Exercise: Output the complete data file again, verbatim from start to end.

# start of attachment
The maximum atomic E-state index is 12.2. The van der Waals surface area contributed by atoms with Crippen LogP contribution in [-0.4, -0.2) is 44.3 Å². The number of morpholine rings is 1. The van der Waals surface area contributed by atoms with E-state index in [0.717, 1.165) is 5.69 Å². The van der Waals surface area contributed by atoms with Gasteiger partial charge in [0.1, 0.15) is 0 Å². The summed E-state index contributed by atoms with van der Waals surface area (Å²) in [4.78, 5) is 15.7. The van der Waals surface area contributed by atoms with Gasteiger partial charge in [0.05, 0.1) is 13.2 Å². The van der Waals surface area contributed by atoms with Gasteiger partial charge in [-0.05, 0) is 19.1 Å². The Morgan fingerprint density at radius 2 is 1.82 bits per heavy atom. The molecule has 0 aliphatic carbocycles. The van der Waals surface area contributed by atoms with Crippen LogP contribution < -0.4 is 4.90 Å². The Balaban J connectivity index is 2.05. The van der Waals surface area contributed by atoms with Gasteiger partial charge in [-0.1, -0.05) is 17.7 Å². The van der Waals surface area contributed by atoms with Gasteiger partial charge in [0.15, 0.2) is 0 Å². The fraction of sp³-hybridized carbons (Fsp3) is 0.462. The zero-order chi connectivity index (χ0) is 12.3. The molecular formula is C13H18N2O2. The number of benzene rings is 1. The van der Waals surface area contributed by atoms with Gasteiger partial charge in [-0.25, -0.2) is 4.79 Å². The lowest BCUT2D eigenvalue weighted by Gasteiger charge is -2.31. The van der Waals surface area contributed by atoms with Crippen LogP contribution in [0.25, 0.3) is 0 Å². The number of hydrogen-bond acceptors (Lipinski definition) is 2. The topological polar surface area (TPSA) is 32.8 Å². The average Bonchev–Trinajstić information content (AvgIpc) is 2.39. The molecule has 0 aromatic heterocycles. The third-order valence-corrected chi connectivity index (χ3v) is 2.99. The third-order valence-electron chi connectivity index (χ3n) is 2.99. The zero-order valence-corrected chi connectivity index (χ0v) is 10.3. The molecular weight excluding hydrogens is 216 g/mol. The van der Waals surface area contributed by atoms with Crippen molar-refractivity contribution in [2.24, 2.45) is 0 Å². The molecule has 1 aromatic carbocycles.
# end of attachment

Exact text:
The maximum atomic E-state index is 12.2. The van der Waals surface area contributed by atoms with Crippen LogP contribution in [-0.4, -0.2) is 44.3 Å². The number of morpholine rings is 1. The van der Waals surface area contributed by atoms with E-state index in [0.717, 1.165) is 5.69 Å². The van der Waals surface area contributed by atoms with Gasteiger partial charge in [0.1, 0.15) is 0 Å². The summed E-state index contributed by atoms with van der Waals surface area (Å²) in [4.78, 5) is 15.7. The van der Waals surface area contributed by atoms with Gasteiger partial charge in [0.05, 0.1) is 13.2 Å². The van der Waals surface area contributed by atoms with Gasteiger partial charge in [-0.05, 0) is 19.1 Å². The Morgan fingerprint density at radius 2 is 1.82 bits per heavy atom. The molecule has 0 aliphatic carbocycles. The van der Waals surface area contributed by atoms with Crippen LogP contribution < -0.4 is 4.90 Å². The Balaban J connectivity index is 2.05. The van der Waals surface area contributed by atoms with Gasteiger partial charge in [-0.1, -0.05) is 17.7 Å². The van der Waals surface area contributed by atoms with Gasteiger partial charge in [0.15, 0.2) is 0 Å². The fraction of sp³-hybridized carbons (Fsp3) is 0.462. The zero-order chi connectivity index (χ0) is 12.3. The molecular formula is C13H18N2O2. The number of benzene rings is 1. The van der Waals surface area contributed by atoms with Gasteiger partial charge in [-0.25, -0.2) is 4.79 Å². The lowest BCUT2D eigenvalue weighted by Gasteiger charge is -2.31. The van der Waals surface area contributed by atoms with Crippen LogP contribution in [0.25, 0.3) is 0 Å². The number of hydrogen-bond acceptors (Lipinski definition) is 2. The topological polar surface area (TPSA) is 32.8 Å². The average Bonchev–Trinajstić information content (AvgIpc) is 2.39. The molecule has 0 aromatic heterocycles. The third-order valence-corrected chi connectivity index (χ3v) is 2.99. The third-order valence-electron chi connectivity index (χ3n) is 2.99. The zero-order valence-corrected chi connectivity index (χ0v) is 10.3. The molecular weight excluding hydrogens is 216 g/mol. The van der Waals surface area contributed by atoms with Crippen molar-refractivity contribution in [2.24, 2.45) is 0 Å². The molecule has 1 aromatic carbocycles.